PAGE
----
It is awards season in the film industry, which means a proliferation of red carpet fashion reports over the coming weeks. Female actors’ ensembles tend to receive the most attention, with certain garments attracting as much (or more) coverage as their wearer’s nominations. Consequently, red carpet fashion reportage has sometimes been criticised for its apparent focus on style over substance, and in recent years activists have attempted to shift the emphasis from what female actors are wearing to what they are achieving. For example, the #AskHerMore campaign was established in 2014 to encourage red carpet reporters to question female actors about more than their fashion choices.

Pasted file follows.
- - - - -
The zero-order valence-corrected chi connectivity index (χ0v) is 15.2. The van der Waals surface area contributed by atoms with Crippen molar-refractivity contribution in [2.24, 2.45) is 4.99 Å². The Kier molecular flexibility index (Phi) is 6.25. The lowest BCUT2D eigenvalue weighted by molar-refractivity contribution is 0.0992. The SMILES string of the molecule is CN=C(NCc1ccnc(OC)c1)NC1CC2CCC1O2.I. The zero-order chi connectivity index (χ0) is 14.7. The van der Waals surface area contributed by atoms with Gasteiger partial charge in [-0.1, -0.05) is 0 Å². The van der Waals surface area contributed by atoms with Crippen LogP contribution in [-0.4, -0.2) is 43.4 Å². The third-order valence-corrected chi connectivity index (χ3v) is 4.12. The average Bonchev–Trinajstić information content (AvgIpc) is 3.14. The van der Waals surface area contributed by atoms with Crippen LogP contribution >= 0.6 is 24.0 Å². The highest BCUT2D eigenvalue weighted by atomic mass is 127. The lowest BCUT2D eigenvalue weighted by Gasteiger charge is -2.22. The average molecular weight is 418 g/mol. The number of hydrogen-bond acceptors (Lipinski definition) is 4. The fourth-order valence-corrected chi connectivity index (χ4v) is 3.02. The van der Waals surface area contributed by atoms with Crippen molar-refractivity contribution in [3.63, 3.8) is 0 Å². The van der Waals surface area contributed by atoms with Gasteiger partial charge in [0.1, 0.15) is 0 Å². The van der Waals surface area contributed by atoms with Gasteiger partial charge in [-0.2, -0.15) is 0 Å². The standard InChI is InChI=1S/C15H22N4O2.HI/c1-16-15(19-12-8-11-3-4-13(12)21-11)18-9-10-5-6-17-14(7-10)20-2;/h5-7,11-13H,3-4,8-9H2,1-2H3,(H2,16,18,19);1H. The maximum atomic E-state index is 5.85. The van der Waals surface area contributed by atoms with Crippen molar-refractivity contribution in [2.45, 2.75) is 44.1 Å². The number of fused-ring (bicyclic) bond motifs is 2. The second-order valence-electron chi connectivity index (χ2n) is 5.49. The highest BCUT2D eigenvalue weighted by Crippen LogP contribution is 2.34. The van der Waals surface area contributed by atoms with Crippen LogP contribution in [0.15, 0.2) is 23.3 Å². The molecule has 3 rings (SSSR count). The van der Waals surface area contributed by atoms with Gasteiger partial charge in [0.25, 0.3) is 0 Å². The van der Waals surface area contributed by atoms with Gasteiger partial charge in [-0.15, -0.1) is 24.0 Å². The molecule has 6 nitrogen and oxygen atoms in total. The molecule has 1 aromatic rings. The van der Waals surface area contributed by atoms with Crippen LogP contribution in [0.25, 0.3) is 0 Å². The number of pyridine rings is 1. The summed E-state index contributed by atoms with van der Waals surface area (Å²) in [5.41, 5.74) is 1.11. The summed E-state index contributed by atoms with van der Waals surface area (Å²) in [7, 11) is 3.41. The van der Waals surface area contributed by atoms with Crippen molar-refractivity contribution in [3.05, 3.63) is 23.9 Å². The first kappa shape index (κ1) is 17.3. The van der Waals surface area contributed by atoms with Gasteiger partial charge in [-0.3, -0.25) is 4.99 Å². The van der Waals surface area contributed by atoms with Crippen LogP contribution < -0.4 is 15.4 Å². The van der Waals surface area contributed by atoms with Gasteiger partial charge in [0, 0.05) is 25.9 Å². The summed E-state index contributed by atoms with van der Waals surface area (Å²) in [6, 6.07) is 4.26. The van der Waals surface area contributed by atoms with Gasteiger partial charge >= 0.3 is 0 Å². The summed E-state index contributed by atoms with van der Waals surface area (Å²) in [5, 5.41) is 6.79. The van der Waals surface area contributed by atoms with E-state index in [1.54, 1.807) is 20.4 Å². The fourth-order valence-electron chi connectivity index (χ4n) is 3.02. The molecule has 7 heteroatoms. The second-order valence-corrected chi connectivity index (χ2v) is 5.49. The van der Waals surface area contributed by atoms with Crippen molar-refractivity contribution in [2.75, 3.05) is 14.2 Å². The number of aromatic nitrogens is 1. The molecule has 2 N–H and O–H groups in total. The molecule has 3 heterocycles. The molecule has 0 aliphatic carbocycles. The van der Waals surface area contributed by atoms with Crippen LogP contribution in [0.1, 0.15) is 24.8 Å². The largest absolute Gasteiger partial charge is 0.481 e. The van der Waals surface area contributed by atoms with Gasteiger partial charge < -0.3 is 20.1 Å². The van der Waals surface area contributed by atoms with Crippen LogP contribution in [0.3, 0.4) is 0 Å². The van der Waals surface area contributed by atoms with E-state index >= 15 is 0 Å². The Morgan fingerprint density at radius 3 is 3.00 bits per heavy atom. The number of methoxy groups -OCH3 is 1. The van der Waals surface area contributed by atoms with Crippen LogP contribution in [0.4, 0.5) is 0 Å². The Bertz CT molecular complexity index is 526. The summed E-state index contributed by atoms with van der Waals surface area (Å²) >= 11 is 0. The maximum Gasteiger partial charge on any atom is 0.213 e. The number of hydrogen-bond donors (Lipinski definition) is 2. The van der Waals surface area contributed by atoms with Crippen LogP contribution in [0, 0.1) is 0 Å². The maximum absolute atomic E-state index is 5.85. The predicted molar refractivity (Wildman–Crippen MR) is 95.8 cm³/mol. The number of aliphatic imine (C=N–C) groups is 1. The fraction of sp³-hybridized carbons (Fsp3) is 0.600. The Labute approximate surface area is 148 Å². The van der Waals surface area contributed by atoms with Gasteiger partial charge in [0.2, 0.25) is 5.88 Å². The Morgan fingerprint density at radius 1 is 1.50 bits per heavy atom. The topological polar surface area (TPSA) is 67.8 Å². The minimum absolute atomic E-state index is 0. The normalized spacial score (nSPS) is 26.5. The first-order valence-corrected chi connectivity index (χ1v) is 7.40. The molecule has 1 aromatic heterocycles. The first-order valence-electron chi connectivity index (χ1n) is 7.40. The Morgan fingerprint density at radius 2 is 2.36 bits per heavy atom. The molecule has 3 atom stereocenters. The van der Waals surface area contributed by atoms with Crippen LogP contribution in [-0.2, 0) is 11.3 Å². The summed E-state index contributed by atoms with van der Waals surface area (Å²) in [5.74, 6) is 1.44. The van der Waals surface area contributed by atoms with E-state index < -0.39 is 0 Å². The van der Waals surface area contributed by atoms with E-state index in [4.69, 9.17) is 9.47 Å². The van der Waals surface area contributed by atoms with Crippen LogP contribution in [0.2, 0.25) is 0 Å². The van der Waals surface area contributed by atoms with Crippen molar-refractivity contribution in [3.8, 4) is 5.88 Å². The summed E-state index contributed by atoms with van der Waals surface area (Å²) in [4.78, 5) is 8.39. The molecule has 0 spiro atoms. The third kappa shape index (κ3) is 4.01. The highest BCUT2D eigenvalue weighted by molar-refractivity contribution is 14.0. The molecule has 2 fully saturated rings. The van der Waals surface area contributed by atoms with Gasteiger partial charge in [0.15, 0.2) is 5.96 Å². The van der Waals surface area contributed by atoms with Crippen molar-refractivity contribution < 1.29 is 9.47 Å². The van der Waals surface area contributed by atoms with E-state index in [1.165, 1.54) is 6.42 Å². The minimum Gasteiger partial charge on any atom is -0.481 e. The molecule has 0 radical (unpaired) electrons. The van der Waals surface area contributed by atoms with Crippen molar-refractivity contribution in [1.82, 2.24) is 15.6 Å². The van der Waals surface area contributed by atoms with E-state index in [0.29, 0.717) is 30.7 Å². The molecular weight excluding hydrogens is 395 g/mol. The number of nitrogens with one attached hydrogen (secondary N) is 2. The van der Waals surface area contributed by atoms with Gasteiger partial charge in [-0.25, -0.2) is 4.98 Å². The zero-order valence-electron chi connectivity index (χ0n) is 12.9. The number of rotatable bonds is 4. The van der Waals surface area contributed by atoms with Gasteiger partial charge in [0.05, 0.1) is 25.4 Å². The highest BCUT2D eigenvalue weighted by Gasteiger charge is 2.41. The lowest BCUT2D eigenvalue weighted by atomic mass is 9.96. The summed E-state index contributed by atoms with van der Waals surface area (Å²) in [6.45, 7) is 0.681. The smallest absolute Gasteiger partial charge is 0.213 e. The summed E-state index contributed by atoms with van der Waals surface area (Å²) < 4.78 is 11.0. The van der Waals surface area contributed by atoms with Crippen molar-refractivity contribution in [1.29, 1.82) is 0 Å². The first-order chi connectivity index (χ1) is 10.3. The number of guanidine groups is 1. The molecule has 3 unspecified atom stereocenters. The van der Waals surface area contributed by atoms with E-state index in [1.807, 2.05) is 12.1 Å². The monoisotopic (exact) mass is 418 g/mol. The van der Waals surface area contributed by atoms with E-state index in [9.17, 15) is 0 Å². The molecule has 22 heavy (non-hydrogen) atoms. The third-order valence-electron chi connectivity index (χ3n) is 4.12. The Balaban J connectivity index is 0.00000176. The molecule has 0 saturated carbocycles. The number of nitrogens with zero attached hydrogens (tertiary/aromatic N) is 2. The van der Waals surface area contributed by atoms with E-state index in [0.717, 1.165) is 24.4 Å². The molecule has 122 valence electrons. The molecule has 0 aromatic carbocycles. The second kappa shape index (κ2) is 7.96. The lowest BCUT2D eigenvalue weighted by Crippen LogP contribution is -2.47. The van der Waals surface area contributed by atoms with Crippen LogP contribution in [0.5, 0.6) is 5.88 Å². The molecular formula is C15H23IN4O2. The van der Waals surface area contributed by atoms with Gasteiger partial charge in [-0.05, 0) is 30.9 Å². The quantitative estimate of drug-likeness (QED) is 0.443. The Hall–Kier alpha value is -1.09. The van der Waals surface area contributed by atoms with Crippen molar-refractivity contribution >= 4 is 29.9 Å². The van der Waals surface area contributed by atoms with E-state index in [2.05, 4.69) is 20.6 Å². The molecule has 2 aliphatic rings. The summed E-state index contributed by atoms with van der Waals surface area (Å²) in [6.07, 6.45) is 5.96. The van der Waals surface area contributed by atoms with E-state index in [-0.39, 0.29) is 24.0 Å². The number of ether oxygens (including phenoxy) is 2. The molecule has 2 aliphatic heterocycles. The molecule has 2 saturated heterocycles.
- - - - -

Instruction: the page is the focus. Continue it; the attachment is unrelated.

Ginger Rogers, pictured next to James Stewart, wearing an Irene dress at the 13th Academy Awards, 27 February 1941. Unknown photographer.

It can certainly feel frustrating when female actors are asked solely about their appearance, especially if their male peers receive a wider variety of questions. In turn, red carpet fashion coverage is further problematised because it is connected to the objectification of women as dressed bodies. Close-up, panning footage of a red carpet dress focuses as much on the wearer’s body as it does on the construction of the garment, for example, and fashion-related questions and headlines can quickly become inappropriate or offensive with regards to female actors’ bodies. Feminist criticism of such reporting practices is thus highly relevant in Hollywood’s current climate.